Canadian said,

“They were not in any position to understand the cross either.”

They were in a position to understand types and prophecies regarding a Messiah who would die to redeem his people.

“What people do or do not understand at the time is up to God. What and when he reveals by the Spirit to his people as explanation of what was not earlier understood is also his right.”

You’re obfuscating. The question is whether, in Jn 6, the Jewish audience was supposed to understand. Were they blameworthy for their failure to understand what he said?

“Grammatico-historical exegesis cannot always lock down scientifically what scripture must mean.”

i) To begin with, I was responding to Ken. He said, “John chapter 6, when interpreted with the grammatical-historical method, teaches what the Catholic Church has always taught.”

So you’re now admitting that his position is indefensible. Fine. That makes two of us.

ii) Of course, I disagree with you on grammatico-historical exegesis, but the combox of Green Baggins is not the place to debate that.

“God, being outside of time, may not be as concerned with it as we are, even though he relates to us within the boundaries he has placed us.”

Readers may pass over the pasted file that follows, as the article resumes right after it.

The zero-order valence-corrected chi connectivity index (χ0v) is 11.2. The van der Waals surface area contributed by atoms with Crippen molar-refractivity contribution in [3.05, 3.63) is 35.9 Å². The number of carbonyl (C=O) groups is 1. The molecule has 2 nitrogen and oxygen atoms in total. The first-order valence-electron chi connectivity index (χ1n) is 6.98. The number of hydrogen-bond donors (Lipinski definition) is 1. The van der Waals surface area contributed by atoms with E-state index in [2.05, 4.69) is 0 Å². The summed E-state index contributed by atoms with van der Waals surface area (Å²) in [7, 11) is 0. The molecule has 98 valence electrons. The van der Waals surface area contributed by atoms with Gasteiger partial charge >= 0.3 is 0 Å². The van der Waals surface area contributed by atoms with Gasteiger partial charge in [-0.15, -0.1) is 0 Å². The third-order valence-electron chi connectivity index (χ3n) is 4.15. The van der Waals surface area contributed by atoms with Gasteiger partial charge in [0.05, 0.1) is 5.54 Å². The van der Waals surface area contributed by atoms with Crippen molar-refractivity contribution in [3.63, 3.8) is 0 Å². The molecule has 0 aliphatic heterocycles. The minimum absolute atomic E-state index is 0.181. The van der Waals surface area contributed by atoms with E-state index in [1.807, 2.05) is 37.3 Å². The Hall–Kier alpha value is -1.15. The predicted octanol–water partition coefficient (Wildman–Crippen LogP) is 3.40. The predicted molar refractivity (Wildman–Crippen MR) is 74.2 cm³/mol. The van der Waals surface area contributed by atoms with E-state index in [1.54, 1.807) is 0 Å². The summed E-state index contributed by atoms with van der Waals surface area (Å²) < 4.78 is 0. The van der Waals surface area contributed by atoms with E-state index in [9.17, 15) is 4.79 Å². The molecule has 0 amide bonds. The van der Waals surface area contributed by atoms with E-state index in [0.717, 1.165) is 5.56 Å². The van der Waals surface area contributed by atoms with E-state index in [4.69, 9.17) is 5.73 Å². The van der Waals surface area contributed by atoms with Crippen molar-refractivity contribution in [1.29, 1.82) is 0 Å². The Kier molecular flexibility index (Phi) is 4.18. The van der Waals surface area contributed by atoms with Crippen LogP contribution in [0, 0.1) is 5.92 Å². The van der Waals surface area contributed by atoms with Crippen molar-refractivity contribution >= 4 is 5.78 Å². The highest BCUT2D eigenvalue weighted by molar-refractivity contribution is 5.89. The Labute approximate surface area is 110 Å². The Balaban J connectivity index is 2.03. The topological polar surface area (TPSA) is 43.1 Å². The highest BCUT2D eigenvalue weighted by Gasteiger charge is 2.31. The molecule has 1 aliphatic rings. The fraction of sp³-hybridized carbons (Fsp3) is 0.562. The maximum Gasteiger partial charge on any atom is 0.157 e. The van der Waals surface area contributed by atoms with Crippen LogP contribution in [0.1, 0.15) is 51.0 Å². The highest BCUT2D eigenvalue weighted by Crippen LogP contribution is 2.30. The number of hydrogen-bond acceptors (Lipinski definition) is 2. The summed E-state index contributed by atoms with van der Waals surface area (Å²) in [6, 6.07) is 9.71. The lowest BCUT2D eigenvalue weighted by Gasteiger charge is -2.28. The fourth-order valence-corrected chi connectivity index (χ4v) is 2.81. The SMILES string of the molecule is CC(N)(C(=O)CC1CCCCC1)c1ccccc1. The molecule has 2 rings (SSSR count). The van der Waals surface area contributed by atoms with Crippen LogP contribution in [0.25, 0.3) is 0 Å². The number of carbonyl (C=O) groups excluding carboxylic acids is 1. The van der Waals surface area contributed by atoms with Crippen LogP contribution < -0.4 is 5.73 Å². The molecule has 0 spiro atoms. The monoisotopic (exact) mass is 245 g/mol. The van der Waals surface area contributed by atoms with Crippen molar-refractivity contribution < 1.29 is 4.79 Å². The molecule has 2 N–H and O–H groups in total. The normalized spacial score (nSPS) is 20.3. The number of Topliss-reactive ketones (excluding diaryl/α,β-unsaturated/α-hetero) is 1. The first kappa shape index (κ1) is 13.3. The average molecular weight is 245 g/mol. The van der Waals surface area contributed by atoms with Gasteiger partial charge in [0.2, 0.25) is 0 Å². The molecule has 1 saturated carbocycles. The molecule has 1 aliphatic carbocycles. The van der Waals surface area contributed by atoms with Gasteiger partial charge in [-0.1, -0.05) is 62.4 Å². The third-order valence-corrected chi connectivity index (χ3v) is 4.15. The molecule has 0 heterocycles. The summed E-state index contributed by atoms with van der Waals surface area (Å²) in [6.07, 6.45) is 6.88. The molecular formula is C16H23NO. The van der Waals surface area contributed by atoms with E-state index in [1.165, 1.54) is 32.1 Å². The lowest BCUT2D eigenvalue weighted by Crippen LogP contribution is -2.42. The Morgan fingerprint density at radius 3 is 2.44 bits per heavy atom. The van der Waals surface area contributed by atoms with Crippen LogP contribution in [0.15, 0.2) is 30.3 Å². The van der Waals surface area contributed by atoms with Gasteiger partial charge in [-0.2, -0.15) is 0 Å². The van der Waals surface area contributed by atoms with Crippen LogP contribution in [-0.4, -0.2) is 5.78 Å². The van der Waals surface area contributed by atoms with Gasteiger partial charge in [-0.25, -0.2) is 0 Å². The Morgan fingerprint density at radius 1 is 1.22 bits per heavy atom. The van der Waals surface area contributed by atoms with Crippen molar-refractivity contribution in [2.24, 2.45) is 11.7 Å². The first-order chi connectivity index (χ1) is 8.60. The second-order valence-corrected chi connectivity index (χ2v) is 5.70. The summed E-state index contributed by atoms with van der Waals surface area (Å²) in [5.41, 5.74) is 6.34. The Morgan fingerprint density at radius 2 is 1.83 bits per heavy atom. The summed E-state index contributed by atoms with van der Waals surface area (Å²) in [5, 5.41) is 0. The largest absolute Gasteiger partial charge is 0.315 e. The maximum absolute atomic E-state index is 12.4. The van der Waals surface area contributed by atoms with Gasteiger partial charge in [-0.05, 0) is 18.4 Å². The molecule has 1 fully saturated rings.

That’s irrelevant to the fact that when God chooses to communicate with timebound human beings, he must accommodate our historical horizon. If he doesn’t speak to be understood, then communication is pointless.

“My point in #209 was that just because Jesus does not say that this discourse is (partially?) about the future eucharist does not necessarily mean that when John writes about it 40-60 years later, the church does not have genuine reason to understand the eucharistic connection without John explaning this in the text itself.”

Actually, the reason that Jn 6 reminds a Christian reader of the Eucharist is that Jn 6 foreshadows the Cross, while the Eucharist signifies the Cross, so they share a common referent, with some cross-referential imagery. Jn 6 triggers secondary associations with the Eucharist via the primary referent (i.e. the Cross).

“You yourself make similar assumptions when declaring it is only about the cross. Jesus isn’t concerned with exegeting his own words at the time which is often the case as in the examples I gave.”

Once again, I’m merely responding to Ken on his own grounds. Grammatico-historical exegesis doesn’t mean that we must treat Jn 6 as a self-contained literary unit. Intertextuality is a basic element of grammatico-historical exegesis. An earlier text foreshadows a later text, just as a later text alludes to an earlier text.

And the OT also lies in the background of Jn 6. Indeed, that’s not even in the subtext of Jn 6. That’s explicit.

But Ken is the one who treats the Eucharistic interpretation of Jn 6 as self-evident.

steve hays said,
June 21, 2008 at 8:44 am

Canadian said,

“Were they not in a position to understand types and prophecies regarding a Messiah who would be the (eucharistic) life and sustenance of his people (manna/bread of life)?”

That the OT contains types and prophecies regarding a Messiah who would die to redeem his people has been extensively documented by various scholars.